A card player and a parish priest test the definition of cheating.

Cheating is easy to recognise but difficult to define. Two very different examples of it were identified by the courts last month. The first involves Phil Ivey, a professional gambler regarded by many as the best poker player in the world. In August 2012, Ivey (pictured below) won £7.7m at Crockfords Club in Mayfair. But the casino accused him of cheating. It refunded his £1m stake and refused to pay his winnings.

As Ivey freely admitted, he had used a technique known as ‘edgesorting’. Nobody at Crockfords had heard of it before. But then the casino’s head of compliance remembered a conjuring trick that his grandfather had performed. That proved to be the vital clue.

Ivey was playing Punto Banco, a variant of Baccarat. For the benefit of Gazette readers who are not to be found gambling away their client accounts at the gaming tables of Europe, I should explain that players are at an advantage if they can identify cards with a face value of 7, 8 or 9.

Cards are dealt face down from a ‘shoe’ containing six or eight packs. They are then turned face-up so that their values can be read. The cards are then turned over and may be shuffled and dealt again.

What Ivey did was to persuade the dealer to rotate cards with a face value of 7, 8 or 9 through 180 degrees before they went back into the shoe for reuse. He did so by claiming that those cards were lucky. Casinos are notoriously willing to accommodate quirky requests by punters.

What the casino did not know was that Ivey could identify the rotated cards, face-down, the next time they came out of the shoe. That was because the pattern on the back of each card was not quite symmetrical. A sharp-eyed person could spot tiny differences between the two long edges.

Phil Ivey

Source: Rex

Was this cheating? Or, was it, as Ivey claimed, legitimate gamesmanship? There was no case law on the subject before he sued for his winnings. Gaming contracts were unenforceable from 1845 until 2007 and his was the first claim since the Gambling Act 2005 had taken effect.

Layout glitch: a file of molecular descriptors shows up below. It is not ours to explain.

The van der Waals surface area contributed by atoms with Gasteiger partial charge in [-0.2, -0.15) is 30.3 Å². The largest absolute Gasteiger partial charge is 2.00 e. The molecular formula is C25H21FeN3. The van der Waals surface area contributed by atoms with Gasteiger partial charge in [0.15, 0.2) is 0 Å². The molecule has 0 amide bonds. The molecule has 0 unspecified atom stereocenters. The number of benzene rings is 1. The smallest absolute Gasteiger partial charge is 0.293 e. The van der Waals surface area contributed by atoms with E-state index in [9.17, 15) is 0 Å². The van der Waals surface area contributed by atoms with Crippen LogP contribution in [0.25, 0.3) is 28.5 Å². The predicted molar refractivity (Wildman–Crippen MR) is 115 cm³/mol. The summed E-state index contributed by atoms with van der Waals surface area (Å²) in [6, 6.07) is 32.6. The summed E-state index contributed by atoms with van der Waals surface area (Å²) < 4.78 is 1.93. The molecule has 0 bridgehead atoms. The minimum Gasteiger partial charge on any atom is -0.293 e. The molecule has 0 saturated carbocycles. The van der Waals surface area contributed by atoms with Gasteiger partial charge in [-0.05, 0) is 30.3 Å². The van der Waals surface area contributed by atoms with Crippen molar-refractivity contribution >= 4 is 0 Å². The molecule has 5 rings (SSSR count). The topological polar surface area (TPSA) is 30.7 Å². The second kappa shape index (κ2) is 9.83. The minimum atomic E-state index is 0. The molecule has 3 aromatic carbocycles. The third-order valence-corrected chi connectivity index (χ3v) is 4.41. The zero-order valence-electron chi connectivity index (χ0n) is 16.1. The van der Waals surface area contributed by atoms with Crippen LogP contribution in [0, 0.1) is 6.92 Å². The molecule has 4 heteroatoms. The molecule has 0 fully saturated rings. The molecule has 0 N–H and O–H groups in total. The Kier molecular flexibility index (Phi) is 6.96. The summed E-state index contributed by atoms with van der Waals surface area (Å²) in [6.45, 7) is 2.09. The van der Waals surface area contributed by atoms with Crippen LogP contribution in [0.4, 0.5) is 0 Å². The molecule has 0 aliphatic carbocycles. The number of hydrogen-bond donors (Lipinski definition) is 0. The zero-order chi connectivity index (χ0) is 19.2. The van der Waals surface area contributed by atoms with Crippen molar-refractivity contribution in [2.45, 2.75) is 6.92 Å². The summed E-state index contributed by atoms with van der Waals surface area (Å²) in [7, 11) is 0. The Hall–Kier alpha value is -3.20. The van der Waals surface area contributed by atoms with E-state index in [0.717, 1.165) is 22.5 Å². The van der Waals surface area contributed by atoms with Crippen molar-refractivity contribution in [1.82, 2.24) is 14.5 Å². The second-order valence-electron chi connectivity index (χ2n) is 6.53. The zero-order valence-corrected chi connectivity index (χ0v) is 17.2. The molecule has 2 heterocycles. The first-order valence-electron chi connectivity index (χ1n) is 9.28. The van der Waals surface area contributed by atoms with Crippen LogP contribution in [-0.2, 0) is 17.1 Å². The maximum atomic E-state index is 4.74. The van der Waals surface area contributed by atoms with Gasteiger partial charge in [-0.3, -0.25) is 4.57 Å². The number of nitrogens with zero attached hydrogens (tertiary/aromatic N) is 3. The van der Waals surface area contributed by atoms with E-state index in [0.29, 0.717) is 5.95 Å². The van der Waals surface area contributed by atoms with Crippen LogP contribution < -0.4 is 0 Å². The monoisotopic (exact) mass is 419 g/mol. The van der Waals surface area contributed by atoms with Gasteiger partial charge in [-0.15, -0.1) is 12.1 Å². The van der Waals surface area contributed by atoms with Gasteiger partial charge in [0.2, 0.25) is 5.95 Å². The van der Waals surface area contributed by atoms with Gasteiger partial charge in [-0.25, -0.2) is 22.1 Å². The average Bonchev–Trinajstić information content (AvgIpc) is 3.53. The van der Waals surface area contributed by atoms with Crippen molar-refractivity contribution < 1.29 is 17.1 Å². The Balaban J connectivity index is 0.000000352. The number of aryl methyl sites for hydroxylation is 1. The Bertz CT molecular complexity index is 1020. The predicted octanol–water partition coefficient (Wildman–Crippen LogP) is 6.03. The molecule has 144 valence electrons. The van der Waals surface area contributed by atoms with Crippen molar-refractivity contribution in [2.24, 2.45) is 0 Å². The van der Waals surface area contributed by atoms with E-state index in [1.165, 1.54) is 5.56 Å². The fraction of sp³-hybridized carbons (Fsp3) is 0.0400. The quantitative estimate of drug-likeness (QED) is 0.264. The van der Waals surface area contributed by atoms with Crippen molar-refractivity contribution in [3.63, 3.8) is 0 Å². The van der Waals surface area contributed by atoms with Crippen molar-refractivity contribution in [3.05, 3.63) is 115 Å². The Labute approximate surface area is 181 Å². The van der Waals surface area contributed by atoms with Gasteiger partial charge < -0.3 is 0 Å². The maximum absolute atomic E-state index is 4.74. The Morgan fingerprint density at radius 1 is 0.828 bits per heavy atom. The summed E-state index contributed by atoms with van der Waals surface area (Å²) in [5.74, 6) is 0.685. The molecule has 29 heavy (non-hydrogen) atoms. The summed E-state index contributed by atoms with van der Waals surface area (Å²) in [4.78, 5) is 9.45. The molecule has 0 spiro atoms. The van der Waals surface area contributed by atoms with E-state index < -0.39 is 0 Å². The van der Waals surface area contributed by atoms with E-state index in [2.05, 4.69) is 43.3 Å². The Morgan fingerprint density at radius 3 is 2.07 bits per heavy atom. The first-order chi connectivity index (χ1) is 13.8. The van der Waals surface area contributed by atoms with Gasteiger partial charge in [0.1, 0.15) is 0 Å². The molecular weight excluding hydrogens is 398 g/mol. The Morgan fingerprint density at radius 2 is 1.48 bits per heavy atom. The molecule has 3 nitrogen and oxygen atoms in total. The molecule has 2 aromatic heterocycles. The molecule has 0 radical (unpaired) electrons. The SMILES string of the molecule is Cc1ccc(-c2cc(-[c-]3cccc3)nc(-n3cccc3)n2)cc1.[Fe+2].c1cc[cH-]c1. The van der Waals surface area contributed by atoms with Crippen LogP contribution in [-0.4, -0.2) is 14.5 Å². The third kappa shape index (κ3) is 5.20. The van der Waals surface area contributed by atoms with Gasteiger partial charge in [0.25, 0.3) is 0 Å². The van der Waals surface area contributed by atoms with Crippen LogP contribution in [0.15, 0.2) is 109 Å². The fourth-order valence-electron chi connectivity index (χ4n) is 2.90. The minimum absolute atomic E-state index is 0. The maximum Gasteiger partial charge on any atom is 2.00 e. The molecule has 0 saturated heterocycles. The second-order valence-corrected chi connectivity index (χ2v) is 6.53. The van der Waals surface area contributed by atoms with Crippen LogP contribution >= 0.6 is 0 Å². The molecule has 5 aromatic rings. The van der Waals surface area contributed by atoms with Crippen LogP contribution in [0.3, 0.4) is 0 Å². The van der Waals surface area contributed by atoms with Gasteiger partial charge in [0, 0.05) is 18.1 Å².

After referring to statutes passed under Charles II and Queen Anne, Mr Justice Mitting decided that Ivey was giving himself an advantage over the dealer, who ‘did not realise the consequence of what she had done at his instigation’. At common law, he concluded, that was cheating. Whether it might also amount to the new cheating offence in the Gambling Act was something he had no need to decide.

Ivey had gambled on the courts and lost. No doubt he can afford it. But the other alleged cheating that came to light last month has cost taxpayers hundreds of thousands of pounds.

Nathan Ntege was parish priest of St Jude’s in Thornton Heath, south London, from 2007 until his arrest in 2011. The vicar was accused of running a fake marriage ‘conveyor belt’ that allowed nearly 500 illegal immigrants to stay in Britain. He denied defrauding his diocese of £69,000 in fees. Ntege and six other defendants also denied charges under the Immigration Act.

The case was investigated by the now-defunct UK Border Agency and prosecuted by the CPS. More than 30 days into the trial at Inner London Crown Court, Judge Madge decided that the case was an abuse of process and stayed the prosecution against all defendants. Two immigration officers at the heart of the prosecution had ‘deliberately concealed important evidence and lied on oath’, the judge said. ‘The prosecution should not be allowed to benefit from the serious misbehaviour of the officer in the case or the disclosure officer.’

Anyone unfamiliar with the criminal justice system might be surprised to find that prosecutors are required to let defendants see material ‘which might reasonably be considered capable of undermining the case for the prosecution against the accused or of assisting the case for the accused’. But, as the law lords said in 2004, ‘bitter experience has shown that miscarriages of justice may occur where such material is withheld from disclosure’.

Prosecutions are not only halted where a court decides that it would be impossible for the accused to be given a fair trial. They may be thrown out when it offends the court’s ‘sense of justice and propriety’ to try the accused or when a trial will undermine public confidence in the criminal justice system.

That was what happened in Ntege’s case. Officers withheld video recordings made while he was arrested and had tried to hide their existence, the judge said. They also concealed other evidence.

Three immigration officers have since been suspended and the case has been referred to the Independent Police Complaints Commission. Cheating the system, if established, can have grave consequences.